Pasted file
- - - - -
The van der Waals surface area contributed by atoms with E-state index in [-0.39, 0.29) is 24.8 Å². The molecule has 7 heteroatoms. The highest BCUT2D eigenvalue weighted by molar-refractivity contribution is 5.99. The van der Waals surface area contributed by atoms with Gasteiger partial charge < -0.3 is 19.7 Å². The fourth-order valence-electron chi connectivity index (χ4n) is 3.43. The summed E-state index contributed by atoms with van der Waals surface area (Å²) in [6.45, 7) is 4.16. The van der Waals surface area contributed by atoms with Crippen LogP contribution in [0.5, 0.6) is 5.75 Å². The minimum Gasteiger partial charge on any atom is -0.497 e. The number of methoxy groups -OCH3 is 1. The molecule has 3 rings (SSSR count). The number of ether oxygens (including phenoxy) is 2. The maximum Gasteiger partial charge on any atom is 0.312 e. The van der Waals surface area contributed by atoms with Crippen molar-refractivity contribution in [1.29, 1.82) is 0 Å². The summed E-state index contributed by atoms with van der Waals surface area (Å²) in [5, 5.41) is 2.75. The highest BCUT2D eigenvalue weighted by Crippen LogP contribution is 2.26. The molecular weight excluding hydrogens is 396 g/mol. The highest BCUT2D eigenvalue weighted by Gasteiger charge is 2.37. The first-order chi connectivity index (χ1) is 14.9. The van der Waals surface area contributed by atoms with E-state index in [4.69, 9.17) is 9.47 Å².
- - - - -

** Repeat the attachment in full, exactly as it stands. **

The van der Waals surface area contributed by atoms with E-state index in [-0.39, 0.29) is 24.8 Å². The molecule has 7 heteroatoms. The highest BCUT2D eigenvalue weighted by molar-refractivity contribution is 5.99. The van der Waals surface area contributed by atoms with Gasteiger partial charge < -0.3 is 19.7 Å². The fourth-order valence-electron chi connectivity index (χ4n) is 3.43. The summed E-state index contributed by atoms with van der Waals surface area (Å²) in [6.45, 7) is 4.16. The van der Waals surface area contributed by atoms with Crippen LogP contribution in [0.5, 0.6) is 5.75 Å². The minimum Gasteiger partial charge on any atom is -0.497 e. The number of methoxy groups -OCH3 is 1. The molecule has 3 rings (SSSR count). The number of ether oxygens (including phenoxy) is 2. The maximum Gasteiger partial charge on any atom is 0.312 e. The van der Waals surface area contributed by atoms with Crippen molar-refractivity contribution in [1.29, 1.82) is 0 Å². The summed E-state index contributed by atoms with van der Waals surface area (Å²) in [5, 5.41) is 2.75. The highest BCUT2D eigenvalue weighted by Crippen LogP contribution is 2.26. The molecular weight excluding hydrogens is 396 g/mol. The highest BCUT2D eigenvalue weighted by Gasteiger charge is 2.37. The first-order chi connectivity index (χ1) is 14.9. The van der Waals surface area contributed by atoms with E-state index in [4.69, 9.17) is 9.47 Å².